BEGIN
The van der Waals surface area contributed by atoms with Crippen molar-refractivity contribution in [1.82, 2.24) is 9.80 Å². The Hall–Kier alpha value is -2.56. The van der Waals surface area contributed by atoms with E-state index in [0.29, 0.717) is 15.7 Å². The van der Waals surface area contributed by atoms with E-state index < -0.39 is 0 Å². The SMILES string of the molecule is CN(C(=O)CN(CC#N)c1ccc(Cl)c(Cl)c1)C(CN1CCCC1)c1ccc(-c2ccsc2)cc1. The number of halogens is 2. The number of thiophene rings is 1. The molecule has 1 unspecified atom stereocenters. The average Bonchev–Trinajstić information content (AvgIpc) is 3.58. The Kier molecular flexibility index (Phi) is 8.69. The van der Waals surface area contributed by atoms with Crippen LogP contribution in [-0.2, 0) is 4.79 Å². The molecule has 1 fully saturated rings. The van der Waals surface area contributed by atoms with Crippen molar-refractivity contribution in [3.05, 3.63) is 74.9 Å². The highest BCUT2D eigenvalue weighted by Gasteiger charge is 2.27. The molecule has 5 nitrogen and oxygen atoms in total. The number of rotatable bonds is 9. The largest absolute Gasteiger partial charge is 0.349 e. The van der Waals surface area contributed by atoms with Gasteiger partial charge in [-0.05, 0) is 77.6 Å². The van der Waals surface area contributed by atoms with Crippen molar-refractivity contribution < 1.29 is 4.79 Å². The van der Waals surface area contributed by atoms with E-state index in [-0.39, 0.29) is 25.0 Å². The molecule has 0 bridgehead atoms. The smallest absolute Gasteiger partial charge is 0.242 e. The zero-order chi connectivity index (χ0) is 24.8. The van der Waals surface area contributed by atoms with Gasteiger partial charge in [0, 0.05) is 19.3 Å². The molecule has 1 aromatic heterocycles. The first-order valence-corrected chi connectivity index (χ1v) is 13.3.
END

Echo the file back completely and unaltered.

The van der Waals surface area contributed by atoms with Crippen molar-refractivity contribution in [1.82, 2.24) is 9.80 Å². The Hall–Kier alpha value is -2.56. The van der Waals surface area contributed by atoms with E-state index in [0.29, 0.717) is 15.7 Å². The van der Waals surface area contributed by atoms with E-state index < -0.39 is 0 Å². The SMILES string of the molecule is CN(C(=O)CN(CC#N)c1ccc(Cl)c(Cl)c1)C(CN1CCCC1)c1ccc(-c2ccsc2)cc1. The number of halogens is 2. The number of thiophene rings is 1. The molecule has 1 unspecified atom stereocenters. The average Bonchev–Trinajstić information content (AvgIpc) is 3.58. The Kier molecular flexibility index (Phi) is 8.69. The van der Waals surface area contributed by atoms with Crippen LogP contribution in [-0.2, 0) is 4.79 Å². The molecule has 1 fully saturated rings. The van der Waals surface area contributed by atoms with Crippen molar-refractivity contribution in [3.05, 3.63) is 74.9 Å². The highest BCUT2D eigenvalue weighted by Gasteiger charge is 2.27. The molecule has 5 nitrogen and oxygen atoms in total. The number of rotatable bonds is 9. The largest absolute Gasteiger partial charge is 0.349 e. The van der Waals surface area contributed by atoms with Gasteiger partial charge in [-0.05, 0) is 77.6 Å². The van der Waals surface area contributed by atoms with Crippen molar-refractivity contribution < 1.29 is 4.79 Å². The van der Waals surface area contributed by atoms with E-state index in [-0.39, 0.29) is 25.0 Å². The molecule has 0 bridgehead atoms. The smallest absolute Gasteiger partial charge is 0.242 e. The zero-order chi connectivity index (χ0) is 24.8. The van der Waals surface area contributed by atoms with Gasteiger partial charge in [0, 0.05) is 19.3 Å². The molecule has 1 aromatic heterocycles. The first-order valence-corrected chi connectivity index (χ1v) is 13.3.